Archive | 9:14 pm

Today’s China Photo

20 Jan
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, originally uploaded by 2817riggs.

Is Bird Flu Back?

20 Jan

How many deaths from bird flu have to occur before we start talking about epidemics crossing borders across the Eurasian landmass?

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The Silly With the Profound

20 Jan

Susan Fishman Orlins (via Chris Blattman’s “Jews Through Chinese Eyes“) remarks on the complicated portraits of Jewish people and Judaism which exist together in PTC.

After five days in Beijing, I board an overnight train bound for Shanghai. In my sleeping compartment, I open River Town, Peter Hessler’s memoir about teaching in China from 1996 to 1998. I reach a passage in which Hessler is also on a train, engrossed in a book. A woman approaches and comments on how diligently he is working. “She peered at me,” he writes, “and it was clear that she was thinking hard about something. ‘Are you Jewish?’ she finally asked. ‘No,’ I said, and something in her expression made me want to apologize…. I sensed her disappointment as she returned to her berth.”

How, then, to reconcile this reverence for Jews with the appreciation for Adolf Hitler that Hessler mentions elsewhere in his book? Hessler writes that alongside “a deep respect for the Jewish people,” Chinese appreciate the icon of Hitler mainly because of Charlie Chaplain’s portrayal in The Great Dictator, which many have seen multiple times. How are they able to overlook that small matter of the Holocaust? For one thing, until recently, it simply hadn’t been taught. For another, the politically controlled Chinese educational system valued rote learning and discouraged much independent thought. It similarly trained Chinese to revere the revolutionary Chinese leader Mao Zedong: At least a dozen educated Chinese I ask for their view of Mao, give an identical answer, that Mao was “70 percent good and 30 percent bad.” Even though Mao had a major hand in substantially more deaths than Hitler in the excesses of the Great Leap Forward and the Cultural Revolution, this has been the Communist Party line since 1981.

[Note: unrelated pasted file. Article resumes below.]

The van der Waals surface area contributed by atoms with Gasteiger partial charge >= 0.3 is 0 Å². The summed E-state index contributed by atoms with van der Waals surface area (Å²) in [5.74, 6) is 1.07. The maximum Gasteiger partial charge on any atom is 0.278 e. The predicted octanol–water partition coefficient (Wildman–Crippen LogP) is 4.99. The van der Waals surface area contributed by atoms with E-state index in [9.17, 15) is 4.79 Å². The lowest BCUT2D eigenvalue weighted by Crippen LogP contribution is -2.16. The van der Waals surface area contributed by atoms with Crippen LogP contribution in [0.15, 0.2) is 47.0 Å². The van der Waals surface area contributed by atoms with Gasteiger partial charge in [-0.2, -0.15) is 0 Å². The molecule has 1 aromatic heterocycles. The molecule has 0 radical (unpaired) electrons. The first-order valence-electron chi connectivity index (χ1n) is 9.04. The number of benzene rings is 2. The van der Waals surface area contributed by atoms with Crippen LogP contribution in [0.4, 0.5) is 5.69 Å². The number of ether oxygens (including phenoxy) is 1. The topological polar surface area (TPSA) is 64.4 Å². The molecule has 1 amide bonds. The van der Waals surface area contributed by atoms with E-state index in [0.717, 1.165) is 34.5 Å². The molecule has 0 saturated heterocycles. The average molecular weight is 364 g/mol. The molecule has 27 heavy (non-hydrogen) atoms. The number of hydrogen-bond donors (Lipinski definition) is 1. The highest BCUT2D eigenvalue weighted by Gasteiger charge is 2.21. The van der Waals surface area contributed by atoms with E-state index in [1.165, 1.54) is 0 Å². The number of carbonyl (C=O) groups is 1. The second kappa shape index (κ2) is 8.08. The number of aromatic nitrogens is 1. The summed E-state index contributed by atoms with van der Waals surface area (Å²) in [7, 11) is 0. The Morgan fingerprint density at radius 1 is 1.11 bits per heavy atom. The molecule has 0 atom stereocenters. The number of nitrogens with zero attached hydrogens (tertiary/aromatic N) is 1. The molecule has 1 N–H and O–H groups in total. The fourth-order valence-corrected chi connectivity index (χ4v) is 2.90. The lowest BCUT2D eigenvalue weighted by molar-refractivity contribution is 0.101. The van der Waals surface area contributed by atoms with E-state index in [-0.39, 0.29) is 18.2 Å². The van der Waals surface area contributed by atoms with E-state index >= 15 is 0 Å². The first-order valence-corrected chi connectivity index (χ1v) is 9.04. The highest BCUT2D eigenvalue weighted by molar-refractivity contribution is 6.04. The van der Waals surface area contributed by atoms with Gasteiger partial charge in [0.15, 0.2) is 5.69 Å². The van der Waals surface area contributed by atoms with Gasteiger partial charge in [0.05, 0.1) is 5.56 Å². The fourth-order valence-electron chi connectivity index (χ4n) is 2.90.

But this is changing: Fewer Chinese are ignorant of the dark fate of many Jews of the last century. In Shanghai, the port city to which many Jewish refugees fled the Nazis, I meet Yang Peiming, an avid historian and the proprietor of the Propaganda Poster Art Centre. He shows me his private collection of 70-year-old passports that he acquired at a local flea market. Each is stamped with swastikas and a large red “J,” indicating it had belonged to a European Jew who had made it to Shanghai, one of the few shores open to these refugees. “Shanghai’s history cannot be complete without Jewish history,” he tells me. “We learn from Jewish people.”

There’s much more in the article than holocaust and the get-rich-quick and parenting guides Blattman highlights. In no way even a minority group in the billions of ethnic groups comprising the mainland population, awareness of Jewish history and religion follows close contact or higher education. It’s not a wholly negative portrait.

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